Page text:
The Sculptor Hidari Jingoro thumbnail 1
Not currently on display at the V&A

The Sculptor Hidari Jingoro

Woodblock Print
1843-1847 (made)
Artist/Maker
Place of origin

This 'uchiwa-e' (rigid fan print) design by Hiroshige is from a series depicting legendary artisans. Ryukatei Tanekazu provided the text inscriptions. Here Hiroshige depicts the legendary sculptor Hidari Jingoro. He is asleep in his workshop with his woodcarvings coming to life around him. Behind him a doll has come out of its box to assume the form of a young girl. Above him a dragon is breaking loose from a carved panel propped up against the wall to the left. Even the carving block on which he is leaning is starting to turn into a lion-dog. The text states that Hidari Jingoro was a native of Fushimi in Yamashiro Province (modern Kyoto Prefecture). It claims that he is so well known that no more needs to be said about him. It then explains that his son and grandson, both of whom were also highly skilled carvers, were called Soshin and Hidari Masakatsu.


Object details
Categories
Object type
Additional titleA Compendium of Famous Artisans (series title)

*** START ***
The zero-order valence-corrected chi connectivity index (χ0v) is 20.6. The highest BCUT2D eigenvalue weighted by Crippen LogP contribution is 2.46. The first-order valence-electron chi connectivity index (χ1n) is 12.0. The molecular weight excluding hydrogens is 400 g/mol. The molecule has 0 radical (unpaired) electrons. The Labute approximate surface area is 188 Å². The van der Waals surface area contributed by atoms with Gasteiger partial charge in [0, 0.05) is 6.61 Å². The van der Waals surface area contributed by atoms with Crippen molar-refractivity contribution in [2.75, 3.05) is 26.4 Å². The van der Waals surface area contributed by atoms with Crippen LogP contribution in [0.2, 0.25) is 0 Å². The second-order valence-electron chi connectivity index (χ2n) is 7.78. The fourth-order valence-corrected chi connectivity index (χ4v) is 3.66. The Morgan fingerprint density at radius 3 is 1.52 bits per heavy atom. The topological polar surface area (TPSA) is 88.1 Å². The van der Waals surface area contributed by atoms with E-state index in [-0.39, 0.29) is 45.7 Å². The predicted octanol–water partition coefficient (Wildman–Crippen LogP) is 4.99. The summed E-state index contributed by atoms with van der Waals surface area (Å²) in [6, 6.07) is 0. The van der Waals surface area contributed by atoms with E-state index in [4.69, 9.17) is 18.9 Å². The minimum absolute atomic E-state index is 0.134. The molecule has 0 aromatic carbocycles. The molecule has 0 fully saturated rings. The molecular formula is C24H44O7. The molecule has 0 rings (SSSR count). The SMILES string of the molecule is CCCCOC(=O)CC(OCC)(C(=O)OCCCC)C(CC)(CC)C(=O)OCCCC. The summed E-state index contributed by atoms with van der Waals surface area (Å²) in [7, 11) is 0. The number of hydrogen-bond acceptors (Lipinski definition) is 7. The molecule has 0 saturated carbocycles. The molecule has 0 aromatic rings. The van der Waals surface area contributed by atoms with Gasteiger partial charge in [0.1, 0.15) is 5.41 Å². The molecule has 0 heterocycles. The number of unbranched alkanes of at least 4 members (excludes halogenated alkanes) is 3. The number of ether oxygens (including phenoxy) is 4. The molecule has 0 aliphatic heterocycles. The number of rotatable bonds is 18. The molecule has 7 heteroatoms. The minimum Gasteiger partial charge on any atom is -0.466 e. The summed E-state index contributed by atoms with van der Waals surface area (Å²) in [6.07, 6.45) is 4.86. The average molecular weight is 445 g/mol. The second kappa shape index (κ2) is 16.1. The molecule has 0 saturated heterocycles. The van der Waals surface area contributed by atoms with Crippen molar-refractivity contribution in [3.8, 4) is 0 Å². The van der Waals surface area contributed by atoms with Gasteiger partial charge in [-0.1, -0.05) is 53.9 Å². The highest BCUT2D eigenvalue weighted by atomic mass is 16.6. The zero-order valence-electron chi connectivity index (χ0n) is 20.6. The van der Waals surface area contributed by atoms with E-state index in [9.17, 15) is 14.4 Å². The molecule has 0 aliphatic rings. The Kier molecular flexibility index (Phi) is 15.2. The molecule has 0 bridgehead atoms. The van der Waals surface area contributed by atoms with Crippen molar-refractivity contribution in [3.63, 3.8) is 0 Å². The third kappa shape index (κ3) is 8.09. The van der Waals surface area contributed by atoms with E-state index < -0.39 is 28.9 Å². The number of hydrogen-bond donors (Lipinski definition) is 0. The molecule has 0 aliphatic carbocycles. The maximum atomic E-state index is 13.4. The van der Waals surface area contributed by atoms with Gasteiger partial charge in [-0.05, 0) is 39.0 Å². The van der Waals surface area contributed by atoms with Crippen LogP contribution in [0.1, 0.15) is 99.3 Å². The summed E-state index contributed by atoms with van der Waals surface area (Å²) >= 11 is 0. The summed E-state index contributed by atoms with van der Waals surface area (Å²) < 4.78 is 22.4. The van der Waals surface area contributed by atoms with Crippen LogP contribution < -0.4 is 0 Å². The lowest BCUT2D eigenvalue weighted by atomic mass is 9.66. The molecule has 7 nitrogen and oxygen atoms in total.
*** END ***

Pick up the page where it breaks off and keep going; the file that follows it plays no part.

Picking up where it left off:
Materials and techniques
Colour print from woodblocks
Brief description
Woodblock print, Utagawa Hiroshige I; 'The Sculptor Hidari Jingoro', from the series 'A Compendium of Famous Artisans'; fan print, Japanese, 1843-1847
Physical description
Fan print, aiban size. Artist signature: Hiroshige ga. Publisher mark: Ibaya Kyubei. Censor seal: Muramatsu.
Dimensions
  • Approx. height: 220mm
  • Approx. width: 290mm
Style
Credit line
R. Leicester Harmsworth Gift
Summary
This 'uchiwa-e' (rigid fan print) design by Hiroshige is from a series depicting legendary artisans. Ryukatei Tanekazu provided the text inscriptions. Here Hiroshige depicts the legendary sculptor Hidari Jingoro. He is asleep in his workshop with his woodcarvings coming to life around him. Behind him a doll has come out of its box to assume the form of a young girl. Above him a dragon is breaking loose from a carved panel propped up against the wall to the left. Even the carving block on which he is leaning is starting to turn into a lion-dog. The text states that Hidari Jingoro was a native of Fushimi in Yamashiro Province (modern Kyoto Prefecture). It claims that he is so well known that no more needs to be said about him. It then explains that his son and grandson, both of whom were also highly skilled carvers, were called Soshin and Hidari Masakatsu.
Collection
Accession number
E.2932-1913

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Record createdNovember 20, 2003
Record URL
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